Rx only

When it comes to hemorrhoids,

What your patients can't see Can itch (and hurt) Less.

Prescription Proctofoam HC for proven relief of hemorrhoids and other itchy and painful conditions of the anus1

  • Topical aerosol with applicator included—no need for your patients to touch inflamed areas with their fingers
  • 2 active ingredients—to relieve swelling, itching, and pain
  • Effective relief of inflammation, itching, and pain of the anal region

Reference: Proctofoam HC [package insert]. Somerset, NJ: Meda Pharmaceuticals Inc.; 2013.

Indications

Proctofoam HC is indicated for the relief of the inflammatory and pruritic manifestations of corticosteroid-responsive dermatoses of the anal region.

More Important Safety Information

Topical corticosteroid products are contraindicated in those patients with a history of hypersensitivity to any of the components of the preparation.

Instruct the patient not to insert any part of the aerosol container directly into the anus and avoid contact with the eyes.

Contents of the container are under pressure. Do not burn or puncture the aerosol container. Do not store in temperatures above 120°F (49°C).

If there is no evidence of clinical improvement within two weeks after starting Proctofoam-HC therapy, or if the patient’s condition worsens, discontinue the drug.

Systemic absorption of topical corticosteroids has produced reversible hypothalamic-pituitary-adrenal (HPA) axis suppression, manifestations of Cushing's syndrome, hyperglycemia, and glucosuria in some patients.

Patients receiving a large dose of a potent topical steroid applied to a large surface area or under an occlusive dressing should be evaluated periodically for evidence of HPA axis suppression by using the urinary free cortisol and ACTH stimulation tests. If HPA axis suppression is noted, attempt to withdraw the drug, reduce the frequency of application, or substitute a less potent steroid.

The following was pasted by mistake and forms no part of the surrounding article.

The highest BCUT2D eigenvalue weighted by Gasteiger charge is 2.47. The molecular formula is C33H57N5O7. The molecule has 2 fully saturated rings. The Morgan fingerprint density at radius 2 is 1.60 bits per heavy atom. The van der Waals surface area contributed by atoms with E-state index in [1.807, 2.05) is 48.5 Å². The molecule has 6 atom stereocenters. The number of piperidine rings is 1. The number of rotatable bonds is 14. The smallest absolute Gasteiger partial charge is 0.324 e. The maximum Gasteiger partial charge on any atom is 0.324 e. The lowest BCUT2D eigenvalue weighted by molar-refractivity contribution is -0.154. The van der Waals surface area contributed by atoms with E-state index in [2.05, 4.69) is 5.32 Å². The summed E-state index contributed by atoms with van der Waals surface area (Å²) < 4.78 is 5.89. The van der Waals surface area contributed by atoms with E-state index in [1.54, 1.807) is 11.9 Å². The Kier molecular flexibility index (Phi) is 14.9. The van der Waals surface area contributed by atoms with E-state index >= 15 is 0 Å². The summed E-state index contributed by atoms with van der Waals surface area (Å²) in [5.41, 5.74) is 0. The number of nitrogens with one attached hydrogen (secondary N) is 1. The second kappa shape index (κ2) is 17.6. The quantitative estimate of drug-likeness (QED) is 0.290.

Recovery of HPA axis function is generally prompt and complete upon discontinuation of the drug. Infrequently, signs and symptoms of steroid withdrawal may occur, requiring supplemental systemic corticosteroids.

Hypothalamic-pituitary-adrenal (HPA) axis suppression, Cushing's syndrome, and intracranial hypertension have been reported in pediatric patients receiving topical corticosteroids. Administration of topical corticosteroids to pediatric patients should be limited to the least amount compatible with an effective therapeutic regimen.

If irritation develops, topical corticosteroids should be discontinued and appropriate therapy instituted.

In the presence of dermatological infections, the use of an appropriate antifungal or antibacterial agent should be instituted. If a favorable response does not occur promptly, the corticosteroid should be discontinued until the infection has been adequately controlled.

The following adverse reactions have been reported:

Burning, itching, irritation, dryness, folliculitis, hypertrichosis, acneiform eruptions, hypopigmentation, perioral dermatitis, allergic contact dermatitis, maceration of the skin, secondary infection, skin atrophy, striae and miliaria.

You are encouraged to report negative side effects of prescription drugs to the FDA. Visit www.fda.gov/medwatch, or call 1-800-FDA-1088.

For additional information, please see Full Prescribing Information.